Beginning in the 1940s, Swiss artist Sasha Morgenthaler, a formally trained protégé of painter Paul Klee, chose dollmaking as her favorite medium for expression. A humanitarian married to fellow artist Ernest Morgenthaler, Sasha traveled the world, interacting with children from a wide variety of cultures and races. These kids became the inspiration for her art—20-inch, one-of-a-kind dolls made out of cloth, gypsum, and plastic.

Her handmade dolls, which she made until her death in 1975, were sold in Switzerland through her studio and the Heimatwerk shops, and in the United States at Marshall Field & Co. But even the handmade dolls she intended as playthings were just too expensive for most families. Morgenthaler dreamed of producing an affordable doll that would appeal to all children. In the mid-1960s she made that happen with Sasha.

Sasha was a 16-inch hard vinyl doll produced by Götz-Puppenfabrik in Germany (1965-1970 and 1995-2001) and Trendon Ltd. in England (1966-1986). These quarter-scale dolls, which were sold all over the world, had distinguishing stylized facial features and realistically proportioned asymmetrical body parts. Their feet were flat, which allowed them to stand on their own. In fact, they were so well-balanced, they could even stand on their heads.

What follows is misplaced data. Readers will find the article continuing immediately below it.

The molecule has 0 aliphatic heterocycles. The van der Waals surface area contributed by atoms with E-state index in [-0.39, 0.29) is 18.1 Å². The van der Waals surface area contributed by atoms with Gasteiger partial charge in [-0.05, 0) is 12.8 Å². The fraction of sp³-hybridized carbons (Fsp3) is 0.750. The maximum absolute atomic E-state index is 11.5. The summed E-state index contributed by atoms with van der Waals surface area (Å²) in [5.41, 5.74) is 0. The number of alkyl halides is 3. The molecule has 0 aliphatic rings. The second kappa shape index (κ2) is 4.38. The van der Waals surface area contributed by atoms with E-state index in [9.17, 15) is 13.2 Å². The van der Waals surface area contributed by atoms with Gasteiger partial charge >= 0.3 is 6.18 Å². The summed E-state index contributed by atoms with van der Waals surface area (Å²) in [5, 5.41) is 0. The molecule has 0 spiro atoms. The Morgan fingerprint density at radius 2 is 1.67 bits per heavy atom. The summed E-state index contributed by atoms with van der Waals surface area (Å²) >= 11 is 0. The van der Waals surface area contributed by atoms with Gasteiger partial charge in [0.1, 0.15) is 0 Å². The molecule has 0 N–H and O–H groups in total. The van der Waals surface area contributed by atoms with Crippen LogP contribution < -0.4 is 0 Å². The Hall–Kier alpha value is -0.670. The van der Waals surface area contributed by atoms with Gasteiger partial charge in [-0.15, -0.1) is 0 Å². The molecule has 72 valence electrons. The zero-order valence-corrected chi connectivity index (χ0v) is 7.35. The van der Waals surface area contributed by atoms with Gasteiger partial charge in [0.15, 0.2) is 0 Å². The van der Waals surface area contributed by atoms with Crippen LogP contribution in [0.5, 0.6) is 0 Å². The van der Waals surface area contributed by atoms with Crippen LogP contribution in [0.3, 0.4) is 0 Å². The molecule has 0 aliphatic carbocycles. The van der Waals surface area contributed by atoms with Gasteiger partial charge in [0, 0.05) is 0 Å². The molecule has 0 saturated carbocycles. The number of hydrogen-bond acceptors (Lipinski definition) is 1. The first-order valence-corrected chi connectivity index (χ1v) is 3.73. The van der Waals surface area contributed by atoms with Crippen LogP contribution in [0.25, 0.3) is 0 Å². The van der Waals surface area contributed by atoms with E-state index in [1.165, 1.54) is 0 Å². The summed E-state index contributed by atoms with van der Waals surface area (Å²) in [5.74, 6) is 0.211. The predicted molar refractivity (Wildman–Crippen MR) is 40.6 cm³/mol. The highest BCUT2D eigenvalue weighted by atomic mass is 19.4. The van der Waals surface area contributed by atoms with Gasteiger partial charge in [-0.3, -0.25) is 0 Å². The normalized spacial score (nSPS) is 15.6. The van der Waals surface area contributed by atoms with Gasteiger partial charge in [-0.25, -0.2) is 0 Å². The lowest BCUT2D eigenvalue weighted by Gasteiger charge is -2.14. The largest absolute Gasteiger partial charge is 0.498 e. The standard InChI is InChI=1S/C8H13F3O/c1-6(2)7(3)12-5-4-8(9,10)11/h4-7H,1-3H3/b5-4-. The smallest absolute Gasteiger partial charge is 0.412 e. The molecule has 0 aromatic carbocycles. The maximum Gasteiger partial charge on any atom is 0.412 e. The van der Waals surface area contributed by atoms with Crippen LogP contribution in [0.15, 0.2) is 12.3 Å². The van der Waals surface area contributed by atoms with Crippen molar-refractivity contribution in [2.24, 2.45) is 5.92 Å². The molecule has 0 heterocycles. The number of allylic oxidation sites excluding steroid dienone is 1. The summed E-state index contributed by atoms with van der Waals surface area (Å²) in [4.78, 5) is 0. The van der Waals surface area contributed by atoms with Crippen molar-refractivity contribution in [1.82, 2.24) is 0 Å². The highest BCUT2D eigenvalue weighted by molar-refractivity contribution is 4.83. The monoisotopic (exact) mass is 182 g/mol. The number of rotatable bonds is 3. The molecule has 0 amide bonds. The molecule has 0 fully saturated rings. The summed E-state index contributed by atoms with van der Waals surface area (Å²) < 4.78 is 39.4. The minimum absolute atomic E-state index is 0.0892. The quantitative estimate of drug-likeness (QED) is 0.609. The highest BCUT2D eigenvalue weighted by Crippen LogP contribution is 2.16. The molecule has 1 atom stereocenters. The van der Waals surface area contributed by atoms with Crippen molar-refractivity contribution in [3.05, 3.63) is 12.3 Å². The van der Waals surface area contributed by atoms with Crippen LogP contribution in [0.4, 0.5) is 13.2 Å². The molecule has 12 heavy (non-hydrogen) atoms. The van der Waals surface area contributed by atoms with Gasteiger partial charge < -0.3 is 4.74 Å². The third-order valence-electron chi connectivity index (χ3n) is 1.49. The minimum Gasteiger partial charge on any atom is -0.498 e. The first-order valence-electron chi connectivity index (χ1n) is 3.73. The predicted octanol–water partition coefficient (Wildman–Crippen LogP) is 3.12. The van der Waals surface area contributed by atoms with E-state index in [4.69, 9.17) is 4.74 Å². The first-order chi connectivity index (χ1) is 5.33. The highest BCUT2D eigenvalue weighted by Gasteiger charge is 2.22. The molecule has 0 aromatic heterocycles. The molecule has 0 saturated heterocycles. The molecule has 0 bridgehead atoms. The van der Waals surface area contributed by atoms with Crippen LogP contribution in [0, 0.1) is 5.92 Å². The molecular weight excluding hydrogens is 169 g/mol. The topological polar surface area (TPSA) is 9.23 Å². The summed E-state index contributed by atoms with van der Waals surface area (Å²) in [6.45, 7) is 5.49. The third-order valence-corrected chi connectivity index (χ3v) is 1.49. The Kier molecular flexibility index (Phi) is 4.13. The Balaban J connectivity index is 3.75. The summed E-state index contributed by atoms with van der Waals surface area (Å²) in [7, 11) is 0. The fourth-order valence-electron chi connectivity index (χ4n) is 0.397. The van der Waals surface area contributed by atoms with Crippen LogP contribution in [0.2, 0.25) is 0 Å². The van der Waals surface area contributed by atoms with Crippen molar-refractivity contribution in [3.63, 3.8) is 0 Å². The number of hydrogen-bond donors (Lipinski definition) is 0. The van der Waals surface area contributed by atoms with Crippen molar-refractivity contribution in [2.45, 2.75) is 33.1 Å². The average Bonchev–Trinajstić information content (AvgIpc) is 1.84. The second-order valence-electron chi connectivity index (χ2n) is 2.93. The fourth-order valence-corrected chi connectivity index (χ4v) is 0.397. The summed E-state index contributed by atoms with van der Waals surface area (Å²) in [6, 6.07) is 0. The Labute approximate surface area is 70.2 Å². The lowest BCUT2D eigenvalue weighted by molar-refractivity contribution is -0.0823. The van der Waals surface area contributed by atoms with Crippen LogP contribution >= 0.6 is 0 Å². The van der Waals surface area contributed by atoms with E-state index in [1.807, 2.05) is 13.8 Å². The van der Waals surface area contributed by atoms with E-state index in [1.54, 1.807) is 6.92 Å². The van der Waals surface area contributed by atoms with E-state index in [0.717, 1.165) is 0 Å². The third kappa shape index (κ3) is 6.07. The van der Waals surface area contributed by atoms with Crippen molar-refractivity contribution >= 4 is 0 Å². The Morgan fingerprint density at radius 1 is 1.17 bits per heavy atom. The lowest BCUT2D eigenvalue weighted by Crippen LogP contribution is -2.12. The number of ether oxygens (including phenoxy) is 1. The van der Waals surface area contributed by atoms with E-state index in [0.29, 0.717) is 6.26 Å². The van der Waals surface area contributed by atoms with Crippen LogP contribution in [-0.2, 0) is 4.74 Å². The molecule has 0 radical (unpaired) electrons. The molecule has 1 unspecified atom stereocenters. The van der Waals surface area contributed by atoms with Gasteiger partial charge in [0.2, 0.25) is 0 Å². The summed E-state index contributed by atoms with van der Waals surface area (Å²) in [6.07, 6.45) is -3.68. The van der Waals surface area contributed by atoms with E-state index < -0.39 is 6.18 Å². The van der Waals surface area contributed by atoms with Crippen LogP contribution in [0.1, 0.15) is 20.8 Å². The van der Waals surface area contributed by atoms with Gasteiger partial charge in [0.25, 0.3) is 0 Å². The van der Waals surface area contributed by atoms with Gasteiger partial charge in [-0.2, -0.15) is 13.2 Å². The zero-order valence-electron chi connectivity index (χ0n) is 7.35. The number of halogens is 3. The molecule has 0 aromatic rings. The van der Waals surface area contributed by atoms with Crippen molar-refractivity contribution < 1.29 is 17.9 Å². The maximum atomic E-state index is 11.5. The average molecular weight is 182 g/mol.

The Trendon Sasha dolls could be dressed as girls, boys, or babies and came in three flesh tones, depending on whether the doll had black, brown, or blond hair. The socket head turned, the molded hands had joined fingers but separate thumbs, and the long rooted nylon hair could be brushed into bangs.

The German dolls also had similar bodies, rooted hair, and painted eyes and lips, but the painting differed in style. German Sashas had the “Sasha” mark on their backs and necks, whereas the English dolls had no marking. All Sasha dolls were sold with a string tied to a medallion printed with the Sasha logo on their right wrists.

Vintage German Sasha dolls are more common in Europe than America, while vintage English Sasha dolls are more likely to be found in the United States. The English Sashas suffered the same fate that most English dolls faced in the mid-’80s: The once-thriving British doll industry nearly came to halt at the time, thanks to Asian toy factories churning out much-cheaper dolls for American consumption. The dolls from the recent German Sasha revival are common throughout American and Europe.


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